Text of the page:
Scenario play-testing continues with the next in the Talavera series looking at the night attack carried out by General Ruffin's infantry division on the night of the 27th July 1809 as the armies settled themselves into the Talavera line.
Night attacks are not common during this era of warfare, for the obvious reasons of command and control and finding the enemy in a period that relied very much on line of sight.
|The first set up with the French battalions too dispersed for operating at night|
This scenario has proved perhaps the most challenging to construct and play using Over the Hills given that we had to incorporate a layer of rules over the basic rules to facilitate the night battle.
|Likewise the British were in the right place but those forward KGL battalions needed to double up|
As with all this series of historical re-fights the process begins with working out who was there in what strength and where exactly they were.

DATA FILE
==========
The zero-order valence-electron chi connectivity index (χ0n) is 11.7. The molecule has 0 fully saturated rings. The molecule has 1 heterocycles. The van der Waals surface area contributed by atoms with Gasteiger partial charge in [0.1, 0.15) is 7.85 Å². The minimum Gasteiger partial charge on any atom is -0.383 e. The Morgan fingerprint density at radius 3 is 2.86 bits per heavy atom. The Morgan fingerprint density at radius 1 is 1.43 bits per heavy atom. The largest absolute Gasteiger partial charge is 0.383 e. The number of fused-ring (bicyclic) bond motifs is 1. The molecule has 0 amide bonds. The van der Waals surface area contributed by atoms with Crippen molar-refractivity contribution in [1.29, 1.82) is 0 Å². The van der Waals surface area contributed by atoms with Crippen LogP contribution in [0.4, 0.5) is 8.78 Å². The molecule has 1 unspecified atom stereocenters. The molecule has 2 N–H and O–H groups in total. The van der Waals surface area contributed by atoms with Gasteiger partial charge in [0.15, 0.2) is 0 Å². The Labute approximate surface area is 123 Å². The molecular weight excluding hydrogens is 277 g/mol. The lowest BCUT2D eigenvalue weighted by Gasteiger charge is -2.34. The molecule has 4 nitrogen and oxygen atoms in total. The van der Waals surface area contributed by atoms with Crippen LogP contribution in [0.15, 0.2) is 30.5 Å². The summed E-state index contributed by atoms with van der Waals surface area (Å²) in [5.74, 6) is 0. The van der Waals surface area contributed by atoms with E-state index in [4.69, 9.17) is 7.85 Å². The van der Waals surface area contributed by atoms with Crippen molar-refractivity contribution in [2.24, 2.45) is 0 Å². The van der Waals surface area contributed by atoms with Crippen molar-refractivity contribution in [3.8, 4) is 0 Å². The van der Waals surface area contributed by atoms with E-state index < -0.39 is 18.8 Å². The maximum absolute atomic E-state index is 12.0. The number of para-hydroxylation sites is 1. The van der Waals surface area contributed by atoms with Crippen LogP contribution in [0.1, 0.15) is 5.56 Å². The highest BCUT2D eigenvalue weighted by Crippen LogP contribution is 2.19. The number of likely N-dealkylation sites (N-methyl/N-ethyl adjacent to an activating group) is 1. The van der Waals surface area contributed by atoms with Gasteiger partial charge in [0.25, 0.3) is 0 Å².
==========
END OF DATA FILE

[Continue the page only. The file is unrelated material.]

You might think that would be relatively quite straight-forward but as with a lot of battles from this period and indeed many others, it is not always that easy. The Duke of Wellington's famous quote about battles being like balls, in that the reporter was only really aware of what was happening in their corner of the ball-room, often comes to mind.
|The reset start with closed up French now with their commanders in play to monitor command ranges, and a very open Medellin|
Anyway most of the sources agree that the Cerro de Medellin was, remarkably, left undefended that evening, a fact that Marshal Victor set out to exploit by sending a division across the valley floor with what seemed like an open goal to put the ball in.
Thus the set up pictures with markers representing the approximate positions of the various battalions needed to reflect that fact.
The only thing that could interfere with French progress towards their objective was the very thing that would allow them to march towards it hopefully unnoticed, namely the cover of darkness.
|Similarly the KGL have doubled up on the road with commanders in play - General Hill and Stuart's brigade will appear in the lower left of picture|